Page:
Since its founding in 1990, EFF has consistently taken critical cases, challenged tough opponents, and achieved landmark victories. EFF has prevailed in lawsuits against the federal government, the FCC, the world's largest entertainment companies, and major electronics companies, among others. EFF has also beaten bills in Congress and pressured companies to respect your rights.
Learn more about some of EFF's key victories below. To support our continued success, consider becoming a member and donating to EFF.
EFF established that computer code is speech and shielded the developers of privacy-protecting software from government censorship.
In 1995, researcher Dan Bernstein planned to distribute an encryption program he had written that could help prevent strangers from snooping on online communications, discovering passwords, and stealing credit card numbers. But draconian federal laws restricted the publication of his program, treating privacy protection as a potential threat to national security. EFF successfully sued the government on behalf of Bernstein, and a federal court affirmed, for the first time, that software code deserves First Amendment protection.
EFF defended the right of innovators to build new technologies without begging Hollywood's permission first.
Hollywood has hoped to control innovation by overturning the "Betamax doctrine" - the bedrock principle that the developer of a technology with substantial legal uses cannot be held liable for users' copyright violations. In the Grokster case, 28 of the world's largest entertainment companies sued the distributors of peer-to-peer (P2P) file-sharing software. EFF defended one of the software companies all the way to the U.S. Supreme Court, which refused to overturn the Betamax doctrine or to force technology companies to redesign multipurpose technologies. Meanwhile, EFF helped block the INDUCE Act, a bill that would have severely undermined the Betamax doctrine.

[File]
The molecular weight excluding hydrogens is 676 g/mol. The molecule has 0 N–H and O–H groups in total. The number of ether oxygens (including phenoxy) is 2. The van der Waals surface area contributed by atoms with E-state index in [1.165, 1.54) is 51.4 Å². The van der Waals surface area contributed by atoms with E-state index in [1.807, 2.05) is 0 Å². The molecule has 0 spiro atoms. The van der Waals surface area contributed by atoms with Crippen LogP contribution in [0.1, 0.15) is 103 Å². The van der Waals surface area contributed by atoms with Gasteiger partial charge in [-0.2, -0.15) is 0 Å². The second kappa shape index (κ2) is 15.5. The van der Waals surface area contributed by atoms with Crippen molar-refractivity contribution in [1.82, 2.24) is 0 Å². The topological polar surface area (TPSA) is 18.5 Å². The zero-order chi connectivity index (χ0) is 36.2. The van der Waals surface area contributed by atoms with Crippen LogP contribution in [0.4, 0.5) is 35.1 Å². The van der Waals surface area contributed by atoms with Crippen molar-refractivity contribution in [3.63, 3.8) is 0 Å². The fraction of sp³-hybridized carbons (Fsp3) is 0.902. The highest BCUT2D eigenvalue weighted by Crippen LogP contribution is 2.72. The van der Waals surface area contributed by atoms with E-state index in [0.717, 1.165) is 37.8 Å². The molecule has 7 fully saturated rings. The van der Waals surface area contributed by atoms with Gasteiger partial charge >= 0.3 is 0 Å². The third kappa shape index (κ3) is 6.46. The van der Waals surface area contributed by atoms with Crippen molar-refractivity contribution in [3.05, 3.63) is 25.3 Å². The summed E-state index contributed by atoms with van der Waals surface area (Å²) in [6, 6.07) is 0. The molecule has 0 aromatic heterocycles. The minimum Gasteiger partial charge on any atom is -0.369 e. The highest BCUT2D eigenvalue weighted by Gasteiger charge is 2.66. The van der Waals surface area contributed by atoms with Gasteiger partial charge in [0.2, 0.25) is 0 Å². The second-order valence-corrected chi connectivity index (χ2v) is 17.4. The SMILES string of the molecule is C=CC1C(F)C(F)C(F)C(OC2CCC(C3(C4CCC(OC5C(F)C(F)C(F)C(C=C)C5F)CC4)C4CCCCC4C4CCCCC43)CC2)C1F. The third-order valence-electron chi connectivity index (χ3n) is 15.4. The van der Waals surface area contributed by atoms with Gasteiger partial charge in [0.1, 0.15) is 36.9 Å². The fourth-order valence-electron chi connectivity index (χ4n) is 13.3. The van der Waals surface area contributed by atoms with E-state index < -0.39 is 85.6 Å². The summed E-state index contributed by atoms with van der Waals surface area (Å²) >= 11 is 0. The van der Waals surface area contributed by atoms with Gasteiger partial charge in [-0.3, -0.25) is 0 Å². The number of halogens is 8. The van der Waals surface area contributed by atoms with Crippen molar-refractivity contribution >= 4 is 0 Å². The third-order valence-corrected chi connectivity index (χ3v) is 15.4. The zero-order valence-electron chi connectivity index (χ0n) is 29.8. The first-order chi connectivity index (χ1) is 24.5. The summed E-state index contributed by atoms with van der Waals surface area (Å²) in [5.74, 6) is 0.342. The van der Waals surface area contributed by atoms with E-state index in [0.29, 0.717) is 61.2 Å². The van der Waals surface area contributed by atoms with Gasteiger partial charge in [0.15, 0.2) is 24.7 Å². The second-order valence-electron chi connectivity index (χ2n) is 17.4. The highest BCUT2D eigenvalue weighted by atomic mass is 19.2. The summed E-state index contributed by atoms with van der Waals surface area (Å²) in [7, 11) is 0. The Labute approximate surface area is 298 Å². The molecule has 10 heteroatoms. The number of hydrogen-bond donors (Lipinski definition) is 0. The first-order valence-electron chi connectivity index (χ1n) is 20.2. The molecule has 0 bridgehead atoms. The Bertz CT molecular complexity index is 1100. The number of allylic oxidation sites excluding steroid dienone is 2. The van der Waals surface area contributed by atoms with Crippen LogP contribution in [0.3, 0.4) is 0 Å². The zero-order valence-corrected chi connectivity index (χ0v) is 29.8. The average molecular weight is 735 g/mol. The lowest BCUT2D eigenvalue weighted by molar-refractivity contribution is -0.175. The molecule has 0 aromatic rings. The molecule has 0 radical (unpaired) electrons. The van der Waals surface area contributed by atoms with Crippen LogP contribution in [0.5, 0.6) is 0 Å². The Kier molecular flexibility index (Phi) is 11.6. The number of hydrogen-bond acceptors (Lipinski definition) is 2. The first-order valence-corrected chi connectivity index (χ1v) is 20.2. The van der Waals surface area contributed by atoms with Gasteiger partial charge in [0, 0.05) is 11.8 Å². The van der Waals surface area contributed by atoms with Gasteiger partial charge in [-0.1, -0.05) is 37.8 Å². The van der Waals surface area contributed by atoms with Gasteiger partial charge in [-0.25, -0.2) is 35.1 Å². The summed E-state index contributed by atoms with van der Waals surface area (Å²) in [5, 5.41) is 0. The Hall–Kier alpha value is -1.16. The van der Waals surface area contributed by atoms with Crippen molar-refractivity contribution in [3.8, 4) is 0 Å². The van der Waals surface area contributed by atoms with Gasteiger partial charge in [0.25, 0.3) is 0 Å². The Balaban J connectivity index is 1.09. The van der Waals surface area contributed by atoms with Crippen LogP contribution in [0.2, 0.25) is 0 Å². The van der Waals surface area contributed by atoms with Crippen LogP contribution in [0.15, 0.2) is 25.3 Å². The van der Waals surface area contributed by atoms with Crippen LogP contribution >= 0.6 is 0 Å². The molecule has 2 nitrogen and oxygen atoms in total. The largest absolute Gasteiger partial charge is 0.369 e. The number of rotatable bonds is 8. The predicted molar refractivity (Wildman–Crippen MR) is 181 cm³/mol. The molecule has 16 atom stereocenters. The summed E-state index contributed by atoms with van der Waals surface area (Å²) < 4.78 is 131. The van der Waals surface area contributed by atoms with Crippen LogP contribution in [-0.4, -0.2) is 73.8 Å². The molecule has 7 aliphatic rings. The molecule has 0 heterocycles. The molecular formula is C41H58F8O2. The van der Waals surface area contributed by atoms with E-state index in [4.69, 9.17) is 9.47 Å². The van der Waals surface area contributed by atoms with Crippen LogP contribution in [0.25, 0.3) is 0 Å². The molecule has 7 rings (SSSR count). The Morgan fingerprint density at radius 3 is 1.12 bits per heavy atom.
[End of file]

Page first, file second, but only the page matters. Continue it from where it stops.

EFF set one of the first precedents protecting computer communications from unwarranted government invasion.
In 1990, the Secret Service seized the computers of a small company out of Austin, Texas, called Steve Jackson Games. The computers included the company's electronic bulletin board system, a precursor the Internet for exchanging private email. This case was the first to establish that it is illegal for law enforcement to access and read private electronic mail without a warrant.
EFF extended free speech protections online, successfully challenging the constitutionality of Internet censorship laws.
In 1996, EFF and a coalition of public interest groups sued to block the Communications Decency Act, which criminalized publishing certain content online that the government clearly could not prohibit offline. Unanimously, the U.S. Supreme Court struck down the law and established that online speech deserves the full protection of the First Amendment. Congress still didn't learn its lesson, subsequently passing the slightly narrower but still gravely dangerous Children Online Protection Act. Again, EFF fought back, and the Supreme Court has twice upheld injunctions against the law.
EFF held Sony BMG accountable for infecting its customers' computers with software that created grave security vulnerabilities and let the company spy on listening behavior.